Seymour, who participated in this study as a Ph.D. student at MIT and is now a project consultant with engineering firm Simpson, Gumpertz & Heger, conducted additional analyses on the samples.

“Each of the tools that we used added a clue to the processes in the mortar,” she says. Scanning electron microscopy showed the micro-structures of mortar building blocks at the micron scale. Energy-dispersive X-ray spectrometry showed the elements comprising each of those building blocks. “This information allows us to explore different areas in the mortar quickly, and we could pick out building blocks related to our questions,” she says. The trick, she adds, is to precisely hit the same building block target with each instrument when that target is only about the width of a hair.

Roman concrete Caecila Metella's tomb
The Roman concrete at Caecilia Metella's tomb. Scanning electron microscope image of the tomb mortar. The intact and wispy C-A-S-H features appear as gray, while the volcanic aggregate appears as white. Photo Credit: Marie Jackson, CC BY-ND

Why is the concrete at Caecilia’s tomb so unique?

In the thick concrete walls of Caecilia Metella’s tomb, a mortar that contains volcanic tephra from the nearby Pozzolane Rosse pyroclastic flow (a dense mass of hot tephra and gases ejected explosively from the nearby Alban Hills volcano) binds large chunks of brick and lava aggregate. It is much the same mortar used in the walls of the Markets of Trajan 120 years later.

In previous analysis of the Markets of Trajan mortar, Jackson, Tamura and their colleagues explored the “glue” of the mortar, a building block called the C-A-S-H binding phase (calcium-aluminum-silicate-hydrate), along with a mineral called strätlingite. The strätlingite crystals block the propagation of microcracks in the mortar, preventing them from linking together and fracturing the concrete structure.

But the tephra the Romans used for the Caecilia Metella mortar was more abundant in potassium-rich leucite. Centuries of rainwater and groundwater percolating through the tomb’s walls dissolved the leucite and released the potassium into the mortar. In modern concrete, such a flood of potassium would create expansive gels that would cause microcracking and eventual spalling and deterioration of the structure.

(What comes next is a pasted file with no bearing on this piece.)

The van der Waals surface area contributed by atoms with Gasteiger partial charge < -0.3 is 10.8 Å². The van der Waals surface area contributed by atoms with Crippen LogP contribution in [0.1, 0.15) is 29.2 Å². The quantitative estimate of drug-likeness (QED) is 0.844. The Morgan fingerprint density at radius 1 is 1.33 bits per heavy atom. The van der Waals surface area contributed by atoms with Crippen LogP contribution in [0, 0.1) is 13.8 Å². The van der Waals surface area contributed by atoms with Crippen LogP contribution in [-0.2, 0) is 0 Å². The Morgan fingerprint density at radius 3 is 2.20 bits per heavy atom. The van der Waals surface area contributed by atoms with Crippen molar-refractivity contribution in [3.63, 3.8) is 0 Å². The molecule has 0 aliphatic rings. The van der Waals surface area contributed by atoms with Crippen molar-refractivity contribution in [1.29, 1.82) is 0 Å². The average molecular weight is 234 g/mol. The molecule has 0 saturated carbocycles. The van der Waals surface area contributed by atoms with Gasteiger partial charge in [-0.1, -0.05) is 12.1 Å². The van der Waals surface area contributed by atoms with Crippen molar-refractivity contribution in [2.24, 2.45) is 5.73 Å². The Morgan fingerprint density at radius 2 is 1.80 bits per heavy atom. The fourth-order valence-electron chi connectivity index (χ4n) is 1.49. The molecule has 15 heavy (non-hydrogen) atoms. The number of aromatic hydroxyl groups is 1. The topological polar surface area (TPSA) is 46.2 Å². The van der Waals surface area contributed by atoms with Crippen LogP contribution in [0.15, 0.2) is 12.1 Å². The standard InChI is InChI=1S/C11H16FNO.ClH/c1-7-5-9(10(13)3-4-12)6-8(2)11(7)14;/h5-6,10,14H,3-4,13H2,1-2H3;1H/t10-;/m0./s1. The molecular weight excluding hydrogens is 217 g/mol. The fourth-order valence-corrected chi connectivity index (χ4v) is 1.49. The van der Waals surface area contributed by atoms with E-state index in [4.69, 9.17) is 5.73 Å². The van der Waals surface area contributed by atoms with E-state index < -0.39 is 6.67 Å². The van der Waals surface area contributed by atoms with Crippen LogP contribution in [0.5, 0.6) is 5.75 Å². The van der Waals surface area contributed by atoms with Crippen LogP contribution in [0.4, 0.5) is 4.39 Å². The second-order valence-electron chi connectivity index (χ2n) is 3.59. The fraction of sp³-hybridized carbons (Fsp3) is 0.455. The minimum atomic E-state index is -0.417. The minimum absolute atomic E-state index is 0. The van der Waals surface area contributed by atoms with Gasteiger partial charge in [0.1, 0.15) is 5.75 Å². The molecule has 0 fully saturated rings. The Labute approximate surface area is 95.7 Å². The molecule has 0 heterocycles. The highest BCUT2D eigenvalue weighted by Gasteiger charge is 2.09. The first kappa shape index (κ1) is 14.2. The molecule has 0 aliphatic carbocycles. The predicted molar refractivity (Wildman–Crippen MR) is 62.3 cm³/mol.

In the tomb, however, the potassium dissolved and reconfigured the C-A-S-H binding phase. Seymour says that X-ray microdiffraction and Raman spectroscopy techniques allowed them to explore how the mortar had changed. “We saw C-A-S-H domains that were intact after 2,050 years and some that were splitting, wispy or otherwise different in morphology,” she says. X-ray microdiffraction, in particular, allowed an analysis of the wispy domains down to their atomic structure. “We see that the wispy domains are taking on a nano-crystalline nature,” she says.

The remodeled domains “evidently create robust components of cohesion in the concrete,” says Jackson. In these structures, unlike in the Markets of Trajan, there’s much less strätlingite formed.

Stefano Roascio, the archaeologist in charge of the tomb, notes that the study has a great deal of relevance to understanding other ancient and historic concrete structures that use Pozzolane Rosse aggregate.

Admir Masic, associate professor of civil and environmental engineering at MIT, says that the interface between the aggregates and the mortar of any concrete is fundamental to the structure’s durability. In modern concrete, he says, the alkali-silica reactions that form expansive gels may compromise the interfaces of even the most hardened concrete.

“It turns out that the interfacial zones in the ancient Roman concrete of the tomb of Caecilia Metella are constantly evolving through long-term remodeling," he says. “These remodeling processes reinforce interfacial zones and potentially contribute to improved mechanical performance and resistance to failure of the ancient material.”

Can we recreate that effect today?

Jackson and her colleagues are working to replicate some of the Romans’ successes in modern concretes, specifically in a U.S. Department of Energy ARPA-e project to encourage similar beneficially reactive aggregates in concretes that use engineered cellular magmatics in place of the tephra of the ancient Roman structures. The objective, according to ARPA-e, is that a Roman-like concrete could reduce the energy emissions of concrete production and installation by 85% and improve the 50-year lifespan of modern marine concretes four-fold.

“Focusing on designing modern concretes with constantly reinforcing interfacial zones might provide us with yet another strategy to improve the durability of modern construction materials,” Masic says. “Doing this through the integration of time-proven ‘Roman wisdom’ provides a sustainable strategy that could improve the longevity of our modern solutions by orders of magnitude.”

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Find the full study here.

Reactive binder and aggregate interfacial zones in the mortar of Tomb of Caecilia Metella concrete, 1C BCE, Rome, Journal of the American Ceramic Society (16-Sep-2021), DOI: 10.1111/jace.18133 .

 

Press release by Paul Gabrielsen, from the University of Utah, on the Roman concrete at Caecilia Metella's tomb.


Suskityrannus hazelae

Suskityrannus hazelae: a new 3-foot-tall relative of Tyrannosaurus rex

New 3-foot-tall relative of Tyrannosaurus rex